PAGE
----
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Opinion

From the 'fiscal cliff,' Obama plots class warfare

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Opinion,Op-Eds

By Kate Obenshain

President Obama talks a good line about working with Republicans to avoid the "fiscal cliff." In the next breath he encourages the same destructive class warfare that he has masterfully stoked since early in his first term. He seeks to pit Americans of average income against those who are more successful -- but even more against Republicans, who he insists will do anything to help their "millionaire and billionaire" friends at the expense of all other Americans.

It's all about "us against them."

"I am not going to ask students and seniors and middle-class families to pay down the entire deficit while people like me, making over $250,000, aren't asked to pay a dime more in taxes," Obama said on Nov. 9. But of course, nobody is suggesting that students, seniors and middle-class families pay down even a portion of deficit, much less all of it. Republicans are actually suggesting that the deficit be "paid down" by reducing currently obscene levels of government spending, not by raising anyone's tax rates.

Promises of compromise have not gotten in the way of a strategy that's working. Instead of toning down the divisive rhetoric, the White House is ratcheting it up, invoking even children with disabilities as they paint Republicans as the enemies of the oppressed: "[I]f we ask the wealthiest Americans to pay a little bit more," White House spokesman Jay Carney argued, "we don't have to ask seniors, or parents of disabled children, or the least fortunate among us to bear the burden of getting our fiscal house in order."

Obama had previously referred to Republicans as "hostage-takers," accusing them of holding the middle class hostage to their demands for their rich friends. And he's gone back to this well again. "It's unacceptable for a handful of Republicans in Congress to hold middle-class tax cuts hostage," he said recently in Philadelphia.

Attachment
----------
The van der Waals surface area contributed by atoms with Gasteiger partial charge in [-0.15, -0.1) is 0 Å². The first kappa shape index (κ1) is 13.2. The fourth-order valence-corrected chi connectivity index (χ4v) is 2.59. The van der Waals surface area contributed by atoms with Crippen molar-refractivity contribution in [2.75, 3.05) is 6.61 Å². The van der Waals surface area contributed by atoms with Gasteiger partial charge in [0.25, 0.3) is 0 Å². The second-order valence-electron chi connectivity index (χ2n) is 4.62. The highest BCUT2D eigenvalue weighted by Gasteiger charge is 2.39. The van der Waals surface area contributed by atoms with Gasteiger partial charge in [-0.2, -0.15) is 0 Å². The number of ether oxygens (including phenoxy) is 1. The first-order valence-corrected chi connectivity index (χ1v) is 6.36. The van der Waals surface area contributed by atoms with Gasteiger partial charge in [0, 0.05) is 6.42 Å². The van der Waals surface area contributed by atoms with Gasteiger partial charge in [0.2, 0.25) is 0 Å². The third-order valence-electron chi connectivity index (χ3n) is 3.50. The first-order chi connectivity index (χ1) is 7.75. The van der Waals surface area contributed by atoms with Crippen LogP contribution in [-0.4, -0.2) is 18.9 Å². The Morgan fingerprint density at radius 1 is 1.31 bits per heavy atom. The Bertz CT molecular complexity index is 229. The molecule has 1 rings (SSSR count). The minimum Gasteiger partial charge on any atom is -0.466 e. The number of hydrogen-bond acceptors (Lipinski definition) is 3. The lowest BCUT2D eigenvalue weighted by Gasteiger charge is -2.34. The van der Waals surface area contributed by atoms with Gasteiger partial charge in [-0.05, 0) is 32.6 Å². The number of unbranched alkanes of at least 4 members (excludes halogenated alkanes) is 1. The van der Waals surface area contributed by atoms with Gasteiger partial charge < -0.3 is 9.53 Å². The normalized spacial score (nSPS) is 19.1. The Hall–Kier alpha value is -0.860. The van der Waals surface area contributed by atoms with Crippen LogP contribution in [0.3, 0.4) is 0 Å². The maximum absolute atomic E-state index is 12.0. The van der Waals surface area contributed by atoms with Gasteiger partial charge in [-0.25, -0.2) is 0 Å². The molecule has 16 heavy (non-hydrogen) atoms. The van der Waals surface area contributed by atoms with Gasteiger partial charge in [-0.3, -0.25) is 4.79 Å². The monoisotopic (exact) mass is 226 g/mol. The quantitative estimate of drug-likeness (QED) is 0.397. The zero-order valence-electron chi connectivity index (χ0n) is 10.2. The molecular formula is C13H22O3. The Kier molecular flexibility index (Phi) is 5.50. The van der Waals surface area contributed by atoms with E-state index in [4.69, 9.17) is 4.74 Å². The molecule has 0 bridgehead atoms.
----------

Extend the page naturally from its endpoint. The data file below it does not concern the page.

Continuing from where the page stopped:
The rhetoric is working. The Divider in Chief, or "the master of agitation," as he was known in his community organizing days, is doing his thing. If he can convince America that Republicans are the enemy and that rich people earned their wealth dishonestly, he can ram through any policy he wants without having to defend the merits of raising taxes during a time of economic stagnation.

To get more Americans into the spirit of class warfare, the White House has asked "middle-class" Americans to make videos of themselves talking about why taxes should be raised on the rich. The YouTube videos making the best claims for punitive income redistribution will be recognized by the administration for their contribution.

One website funded by union and progressive groups, theaction.org, allows visitors to download kits to build community support for tax hikes on greedy millionaires and billionaires, now universally defined as families making $250,000 per year and above. A downloadable poster reads: "Middle Class Over Millionaires."

As Jim Powell of Forbes puts it: "We need to understand that class warfare is a mortal enemy of economic growth and jobs." Many people do understand just that, Team Obama included. What is not certain is whether President Obama even cares. His goal, apparently, isn't our goal of economic growth and jobs. It's income redistribution -- and class warfare is the ticket to get him there.

Kate Obenshain is the author of "Divider-in-Chief: The Fraud of Hope and Change" (Regnery, 2012).

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